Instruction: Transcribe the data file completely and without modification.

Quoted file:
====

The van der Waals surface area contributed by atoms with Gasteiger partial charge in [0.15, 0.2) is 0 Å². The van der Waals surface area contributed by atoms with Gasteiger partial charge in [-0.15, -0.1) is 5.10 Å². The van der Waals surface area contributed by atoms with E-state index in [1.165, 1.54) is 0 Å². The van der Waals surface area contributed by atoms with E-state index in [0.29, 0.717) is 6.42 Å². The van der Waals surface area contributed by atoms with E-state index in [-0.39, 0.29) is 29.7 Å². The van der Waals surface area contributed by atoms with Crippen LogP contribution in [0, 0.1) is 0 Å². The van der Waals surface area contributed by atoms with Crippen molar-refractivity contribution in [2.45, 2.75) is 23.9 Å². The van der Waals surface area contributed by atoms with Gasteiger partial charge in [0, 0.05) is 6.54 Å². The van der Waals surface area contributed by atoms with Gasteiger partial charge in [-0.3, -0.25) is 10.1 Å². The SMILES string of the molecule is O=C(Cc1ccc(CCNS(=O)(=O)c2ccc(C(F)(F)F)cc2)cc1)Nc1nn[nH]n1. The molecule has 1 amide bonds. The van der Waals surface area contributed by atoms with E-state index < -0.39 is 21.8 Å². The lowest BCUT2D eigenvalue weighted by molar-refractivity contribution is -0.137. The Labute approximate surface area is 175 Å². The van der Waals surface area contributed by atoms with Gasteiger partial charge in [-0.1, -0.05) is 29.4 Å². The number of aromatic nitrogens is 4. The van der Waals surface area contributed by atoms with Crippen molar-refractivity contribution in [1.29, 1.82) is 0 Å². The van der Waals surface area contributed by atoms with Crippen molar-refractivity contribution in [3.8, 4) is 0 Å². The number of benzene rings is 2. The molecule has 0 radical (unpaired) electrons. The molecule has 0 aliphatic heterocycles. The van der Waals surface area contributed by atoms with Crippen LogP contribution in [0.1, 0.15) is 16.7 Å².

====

The van der Waals surface area contributed by atoms with Gasteiger partial charge in [0.15, 0.2) is 0 Å². The van der Waals surface area contributed by atoms with Gasteiger partial charge in [-0.15, -0.1) is 5.10 Å². The van der Waals surface area contributed by atoms with E-state index in [1.165, 1.54) is 0 Å². The van der Waals surface area contributed by atoms with E-state index in [0.29, 0.717) is 6.42 Å². The van der Waals surface area contributed by atoms with E-state index in [-0.39, 0.29) is 29.7 Å². The van der Waals surface area contributed by atoms with Crippen LogP contribution in [0, 0.1) is 0 Å². The van der Waals surface area contributed by atoms with Crippen molar-refractivity contribution in [2.45, 2.75) is 23.9 Å². The van der Waals surface area contributed by atoms with Gasteiger partial charge in [0, 0.05) is 6.54 Å². The van der Waals surface area contributed by atoms with Gasteiger partial charge in [-0.3, -0.25) is 10.1 Å². The SMILES string of the molecule is O=C(Cc1ccc(CCNS(=O)(=O)c2ccc(C(F)(F)F)cc2)cc1)Nc1nn[nH]n1. The molecule has 1 amide bonds. The van der Waals surface area contributed by atoms with E-state index < -0.39 is 21.8 Å². The lowest BCUT2D eigenvalue weighted by molar-refractivity contribution is -0.137. The Labute approximate surface area is 175 Å². The van der Waals surface area contributed by atoms with Gasteiger partial charge in [-0.1, -0.05) is 29.4 Å². The number of aromatic nitrogens is 4. The van der Waals surface area contributed by atoms with Crippen molar-refractivity contribution in [1.29, 1.82) is 0 Å². The van der Waals surface area contributed by atoms with Crippen molar-refractivity contribution in [3.8, 4) is 0 Å². The number of benzene rings is 2. The molecule has 0 radical (unpaired) electrons. The molecule has 0 aliphatic heterocycles. The van der Waals surface area contributed by atoms with Crippen LogP contribution in [0.1, 0.15) is 16.7 Å².